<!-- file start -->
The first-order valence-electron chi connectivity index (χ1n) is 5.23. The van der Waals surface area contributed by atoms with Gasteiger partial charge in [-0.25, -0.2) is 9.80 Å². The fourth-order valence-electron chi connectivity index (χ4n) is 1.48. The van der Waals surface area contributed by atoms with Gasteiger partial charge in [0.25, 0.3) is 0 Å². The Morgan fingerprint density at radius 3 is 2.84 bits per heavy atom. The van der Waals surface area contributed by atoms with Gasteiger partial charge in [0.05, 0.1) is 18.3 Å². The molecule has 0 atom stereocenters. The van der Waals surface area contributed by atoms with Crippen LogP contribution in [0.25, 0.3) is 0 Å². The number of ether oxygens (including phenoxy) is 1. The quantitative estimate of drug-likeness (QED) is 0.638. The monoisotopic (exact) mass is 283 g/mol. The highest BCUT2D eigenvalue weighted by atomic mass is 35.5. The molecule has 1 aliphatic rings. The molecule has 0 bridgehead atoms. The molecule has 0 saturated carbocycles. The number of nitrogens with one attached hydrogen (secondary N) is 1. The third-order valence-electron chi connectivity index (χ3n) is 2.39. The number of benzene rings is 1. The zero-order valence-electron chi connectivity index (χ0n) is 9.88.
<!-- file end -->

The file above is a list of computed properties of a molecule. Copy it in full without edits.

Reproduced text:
The first-order valence-electron chi connectivity index (χ1n) is 5.23. The van der Waals surface area contributed by atoms with Gasteiger partial charge in [-0.25, -0.2) is 9.80 Å². The fourth-order valence-electron chi connectivity index (χ4n) is 1.48. The van der Waals surface area contributed by atoms with Gasteiger partial charge in [0.25, 0.3) is 0 Å². The Morgan fingerprint density at radius 3 is 2.84 bits per heavy atom. The van der Waals surface area contributed by atoms with Gasteiger partial charge in [0.05, 0.1) is 18.3 Å². The molecule has 0 atom stereocenters. The van der Waals surface area contributed by atoms with Crippen LogP contribution in [0.25, 0.3) is 0 Å². The number of ether oxygens (including phenoxy) is 1. The quantitative estimate of drug-likeness (QED) is 0.638. The monoisotopic (exact) mass is 283 g/mol. The highest BCUT2D eigenvalue weighted by atomic mass is 35.5. The molecule has 1 aliphatic rings. The molecule has 0 bridgehead atoms. The molecule has 0 saturated carbocycles. The number of nitrogens with one attached hydrogen (secondary N) is 1. The third-order valence-electron chi connectivity index (χ3n) is 2.39. The number of benzene rings is 1. The zero-order valence-electron chi connectivity index (χ0n) is 9.88.